Tom Myers 2015-11-16 04:08:35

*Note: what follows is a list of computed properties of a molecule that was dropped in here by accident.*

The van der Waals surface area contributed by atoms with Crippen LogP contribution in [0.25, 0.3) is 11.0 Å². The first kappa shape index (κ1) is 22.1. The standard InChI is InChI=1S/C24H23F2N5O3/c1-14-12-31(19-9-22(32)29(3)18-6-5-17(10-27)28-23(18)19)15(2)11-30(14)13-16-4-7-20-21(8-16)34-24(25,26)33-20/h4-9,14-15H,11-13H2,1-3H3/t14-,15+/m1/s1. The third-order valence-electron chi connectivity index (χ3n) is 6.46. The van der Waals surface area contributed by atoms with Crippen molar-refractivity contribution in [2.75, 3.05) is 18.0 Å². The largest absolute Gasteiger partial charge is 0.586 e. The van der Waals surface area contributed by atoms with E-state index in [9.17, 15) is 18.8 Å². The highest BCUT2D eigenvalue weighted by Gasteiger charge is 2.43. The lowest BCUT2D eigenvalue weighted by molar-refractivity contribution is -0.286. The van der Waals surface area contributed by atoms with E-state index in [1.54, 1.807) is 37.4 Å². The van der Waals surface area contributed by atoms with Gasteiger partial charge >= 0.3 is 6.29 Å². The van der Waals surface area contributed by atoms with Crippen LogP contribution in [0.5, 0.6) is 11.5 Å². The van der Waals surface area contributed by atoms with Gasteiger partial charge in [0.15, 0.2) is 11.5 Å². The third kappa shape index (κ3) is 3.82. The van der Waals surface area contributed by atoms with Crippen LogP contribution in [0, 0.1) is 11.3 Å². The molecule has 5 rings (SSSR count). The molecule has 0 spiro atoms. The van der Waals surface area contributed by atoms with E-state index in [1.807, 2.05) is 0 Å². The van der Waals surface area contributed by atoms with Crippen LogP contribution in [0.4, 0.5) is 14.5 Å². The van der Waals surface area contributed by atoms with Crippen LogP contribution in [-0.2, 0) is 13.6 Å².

Area Scout, Chicago Cubs Santa Barbara Grizzlies Development Worldwide Baseball Prospects mentor For 11 years I was the recruiting coordinator at the University of California at Santa Barbara and for three years I was heavily involved in the recruiting process at Santa Clara University. Both baseball programs entertained the top student athletes across the country. My daily job detail involved identifying the top high school and junior college baseball players that fit our specific academic and baseball criteria. It was important that I gathered information from every resource available and foster relationships with high school and junior college coaches, area scouts, and travel team coaches. Information and time are considered currency as a recruiter. It is important to use your hours constructively and utilize today’s technology, which is always changing. As a family of a potential student-athlete, it is very important to be organized and have a concise plan when dealing with college recruiters. The following steps will aid with the information gathering process and provide a guideline. • Create a checklist of schools and their baseball programs that may be of interest to the student-athlete. • Learn about each school’s coaching staff and its development philosophy. • Have an efficient plan in place regarding the communication process with coaching staffs. • Attend team camps of the colleges that appear to be the best potential fit for the student-athlete. • Utilize outside resources (such as recruiting agencies), attend showcases, and play for a local scout-team. As a college prospect it is critical to have a concise plan when selecting a college. Before communication begins with the coaching staff, it is imperative to create a checklist of importance. For each family the categories will vary, based on what the student-athlete hopes to get from the college experience. Regardless of those desires, I believe the following two categories are the most significant when deciding on a school and baseball program: Understand the school’s academic standards and make sure your academic and baseball resume fit admission standards. Does the school provide your major of emphasis? Does your academic background favor scholastic achievement? College coaches do not have time to be academic counselors and do not want to have to be concerned about a student-athlete’s eligibility. In other words, it has to be the right fit for both parties. Research the history of the baseball program and its current coaching staff. As a player it is important to understand the program’s developmental philosophy. How many players does the coaching staff recruit and bring into the program on an annual basis? How many players transfer and leave annually due to a lack of playing time or poor performance? What is the stability of the coaching staff? The last thing you want to do as a prospective student-athlete is to walk into an environment that does not develop its players inside and out. Sitting the bench is part of the development process for most athletes; at the same time, you must have the opportunity to compete for a position on the roster and playing time. Gain an understanding of the roster size as well as how many players play your likely position. If the numbers do not stack up in your favor, you need to look at other options. It is imperative to ask the correct questions and have a proper plan of attack. Initial contact should start with an introduction letter or email. Both should include a brief letter of introduction with a one-page resume highlighting academic and athletic marks along with references from the high school baseball coach, summer baseball coach and an area scout. Coaches will make phone calls and build a running biography on players of interest. Video should also be provided for the coaches. A DVD with three or four short clips of baseball activity is recommended. Music and fancy production value is highly overrated. The easiest form would be to create a YouTube account and provide a link for the coach to view. On the YouTube site would be baseball-only video that is short in duration. Simplicity with precise information is appreciated. This method will help create a snapshot and foundation for the coach. Make a point of attending the college of choice team camp. This is an important tool for both parties. Most school camps create an environment where players and coaches interact during drills and competition. This will give the player the opportunity to ask questions, discover how the coaches communicate, and learn more about the program’s on-field development philosophies. By the end of that particular camp, most players will have a good understanding of what is needed to play at that specific school and what the program’s future plans entail. Parents and student-athletes must learn how to utilize outside resources. It is advised to research the school and the program online. Consider attending local showcase camps that have various college recruiters in attendance. If you are not playing multiple high school sports, try out for the area scout team. Showcases and scout teams provide college recruiters with the opportunity to see multiple players in one setting. This is an efficient way for colleges to build their recruiting base and evaluate the players in a competitive environment. Many of the scouts and organizers of showcases have connections with various college coaches throughout the country. It is also worthwhile to look into recruiting resources online. Many companies, such as Worldwide Baseball Prospects, assist with college placement and provide important information regarding the recruiting process for players and families. In summary, it is important to have a concise plan. Gather information about the academic program and the coaching staff at the institutions of interest. Prepare a concise resume with video clips and solid references. Attend school camps and showcases and play for an area scout team. Examine and utilize online resources and recruiting resources such as Worldwide Baseball Prospects. These tools will help broaden the scope of college baseball recruiting and enable the student-athlete and his family to discover the best place to continue his athletic and academic career. About the Author: Tom Myers began his baseball career as a junior college player for San Jose City College in 1988 and 1989. He proceeded to compete at the University of Arizona in 1990 and the University of California Santa Barbara in 1991. Following his college career, he was drafted in 1991 by the Oakland A’s. His minor League playing career consisted of five seasons (1991-1996) and included stints with the Oakland A’s, Baltimore Orioles and St Louis Cardinals organizations. He started coaching with the Dutch Professional League in Haarlem, Holland, in 1997, prior to becoming a Division I assistant coach at UCSB and Santa Clara University from 1998-2011 (UCSB, Santa Clara University) and an associate head coach from 2010-2011. He also managed the Kenai Oilers in the Alaskan League in 2008 and the Brewster Whitecaps in the Cape Cod League from 2009-2011. Coach Myers currently serves as an Area Scout for the Chicago Cubs by covering Central California, Hawaii, and Las Vegas, a role he has enjoyed since 2011. Coach Myers is also the owner of the Santa Barbara Grizzlies Development Group, which can be accessed by visiting SBGrizzliesBaseball